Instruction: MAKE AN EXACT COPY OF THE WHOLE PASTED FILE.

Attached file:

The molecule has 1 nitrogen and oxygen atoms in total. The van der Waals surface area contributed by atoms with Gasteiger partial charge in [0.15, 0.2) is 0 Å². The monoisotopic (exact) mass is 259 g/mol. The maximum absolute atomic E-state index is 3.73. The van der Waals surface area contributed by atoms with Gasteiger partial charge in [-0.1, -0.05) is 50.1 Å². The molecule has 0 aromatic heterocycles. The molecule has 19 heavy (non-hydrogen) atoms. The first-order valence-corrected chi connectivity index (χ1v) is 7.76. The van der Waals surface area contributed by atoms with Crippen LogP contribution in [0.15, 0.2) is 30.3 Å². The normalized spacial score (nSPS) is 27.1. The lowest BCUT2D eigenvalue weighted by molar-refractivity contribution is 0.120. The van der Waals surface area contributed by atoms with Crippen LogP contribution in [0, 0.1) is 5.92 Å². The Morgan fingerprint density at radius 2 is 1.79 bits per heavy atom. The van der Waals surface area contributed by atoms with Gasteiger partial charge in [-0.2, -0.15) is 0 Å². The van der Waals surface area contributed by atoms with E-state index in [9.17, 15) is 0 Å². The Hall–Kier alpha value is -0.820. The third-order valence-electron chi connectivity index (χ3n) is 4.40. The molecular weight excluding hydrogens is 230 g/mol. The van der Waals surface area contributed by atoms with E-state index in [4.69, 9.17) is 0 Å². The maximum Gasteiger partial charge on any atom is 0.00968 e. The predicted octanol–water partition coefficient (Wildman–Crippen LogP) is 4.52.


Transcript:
The molecule has 1 nitrogen and oxygen atoms in total. The van der Waals surface area contributed by atoms with Gasteiger partial charge in [0.15, 0.2) is 0 Å². The monoisotopic (exact) mass is 259 g/mol. The maximum absolute atomic E-state index is 3.73. The van der Waals surface area contributed by atoms with Gasteiger partial charge in [-0.1, -0.05) is 50.1 Å². The molecule has 0 aromatic heterocycles. The molecule has 19 heavy (non-hydrogen) atoms. The first-order valence-corrected chi connectivity index (χ1v) is 7.76. The van der Waals surface area contributed by atoms with Crippen LogP contribution in [0.15, 0.2) is 30.3 Å². The normalized spacial score (nSPS) is 27.1. The lowest BCUT2D eigenvalue weighted by molar-refractivity contribution is 0.120. The van der Waals surface area contributed by atoms with Crippen LogP contribution in [0, 0.1) is 5.92 Å². The Morgan fingerprint density at radius 2 is 1.79 bits per heavy atom. The van der Waals surface area contributed by atoms with Gasteiger partial charge in [-0.2, -0.15) is 0 Å². The van der Waals surface area contributed by atoms with E-state index in [9.17, 15) is 0 Å². The Hall–Kier alpha value is -0.820. The third-order valence-electron chi connectivity index (χ3n) is 4.40. The molecular weight excluding hydrogens is 230 g/mol. The van der Waals surface area contributed by atoms with E-state index in [4.69, 9.17) is 0 Å². The maximum Gasteiger partial charge on any atom is 0.00968 e. The predicted octanol–water partition coefficient (Wildman–Crippen LogP) is 4.52.